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Lilies Of The Field

24 Dec

Lilies Of The Field – written and directed by Ralph Nelson. Drama Lite. An itinerant handyman finds himself inveigled to build a chapel in the desert by a sharp-tongued German nun. 94 minutes Black and White. 1963.

★★★★★

Sidney Poitier created in the middle of The United States a lake larger than Superior. It was and is a lake that has its shores in every state in the Union.
What was he?

The first black movie star. It wasn’t like Ella Fitzgerald coming in over the airwaves; you actually had to go see Sidney Poitier. The public was part of it, and was ready for it. We all went to see a black man. It was easy.

But Sidney Poitier was, after all, only an actor.

As such, what did he bring?

Always the same: dignity, innocence, wariness. Also reserve. And, as an actor, he was always game. Also, he was a good-looking man of good figure with a marvelous smile and a distinctive speaking voice.

Whom would I be describing here, if I were not describing Sydney Poitier, but Barrack Obama?

Poitier paved the way and continues to pave the way for Obama, and there is no distinction between them in that way. Obama exists because the Poitier Lake exists. Obama swims in and exists in that Lake.

They have another point in common which accounts for their preeminence, their success, their possibility – and that is that both were born on far offshore islands, and neither of them were of American origin. Poitier is from Jamaica and returned to it as his home base. Obama’s father was from Kenya; neither was reared in the black male diminution of the mainland: Obama lived a significant portion of his childhood in Southeast Asia. Both men appeared to be U.S. citizens, not from charlatanism but by common public error, but they were not. Poitier is a naturalized citizen; Obama is first-generation. They are Americans once remove. Their appearance is African-American, but the truth is they are African-sports, Maverick-Americans. They are travellers. Their true home is not America but in themselves alone. America is a congeries of fifty-two nation-states. To have a home in the joy and jingoism of none of them is for both of them, naturally, to make a home of all of them. Distance is their intimacy.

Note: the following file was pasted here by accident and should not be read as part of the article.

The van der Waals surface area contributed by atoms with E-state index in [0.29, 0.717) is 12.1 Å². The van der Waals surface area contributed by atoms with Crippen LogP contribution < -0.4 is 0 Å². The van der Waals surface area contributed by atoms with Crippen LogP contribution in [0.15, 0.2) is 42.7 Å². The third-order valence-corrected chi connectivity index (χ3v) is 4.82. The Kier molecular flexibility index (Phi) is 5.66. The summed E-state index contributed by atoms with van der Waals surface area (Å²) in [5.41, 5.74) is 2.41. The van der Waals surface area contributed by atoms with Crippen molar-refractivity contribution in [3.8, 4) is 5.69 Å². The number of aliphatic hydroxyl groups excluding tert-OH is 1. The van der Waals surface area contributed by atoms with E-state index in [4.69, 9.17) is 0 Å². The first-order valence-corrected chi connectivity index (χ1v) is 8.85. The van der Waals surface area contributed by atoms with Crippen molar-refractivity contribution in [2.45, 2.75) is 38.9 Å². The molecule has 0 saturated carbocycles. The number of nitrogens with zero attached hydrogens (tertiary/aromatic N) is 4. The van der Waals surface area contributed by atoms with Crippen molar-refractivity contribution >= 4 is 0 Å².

Poitier made the Lake, Obama deepens its color.

And what is that color?

That color is the undeniable truth that this country is unthinkable without African American people.

Poitier gave gills to every black actor after him. Few resembled him, for Poitier was a leading actor always of limited but commanding presence. But his existence permitted the actors who followed him to play characters who were not innocent, reserved, dignified, wary, game, or even leading-man-good-looking. Wesley Snipes, Danny Glover, Matthew Perry got their license to act because the Poitier Lake already existed for them.

~ ~ ~

Lilies Of The Field is essentially a TV play of the kind that was done in the ‘60s live, and as such it has its satisfactions. To describe its predicament of a roving handyman asked to stand still and build a church is to say enough about it. It’s filmed by the great Ernest Haller. Poitier is good in it, although he overplays the first scene in the greasy-spoon. However, Poitier never does blackface, as Sammy Davis Junior sometimes lost himself in doing. Poitier’s another thing entirely, a black actor who never heard of blackface. He won the Oscar for it. It’s a good family film, worth a visit, if only to witness how astutely it ends.

 
 
 
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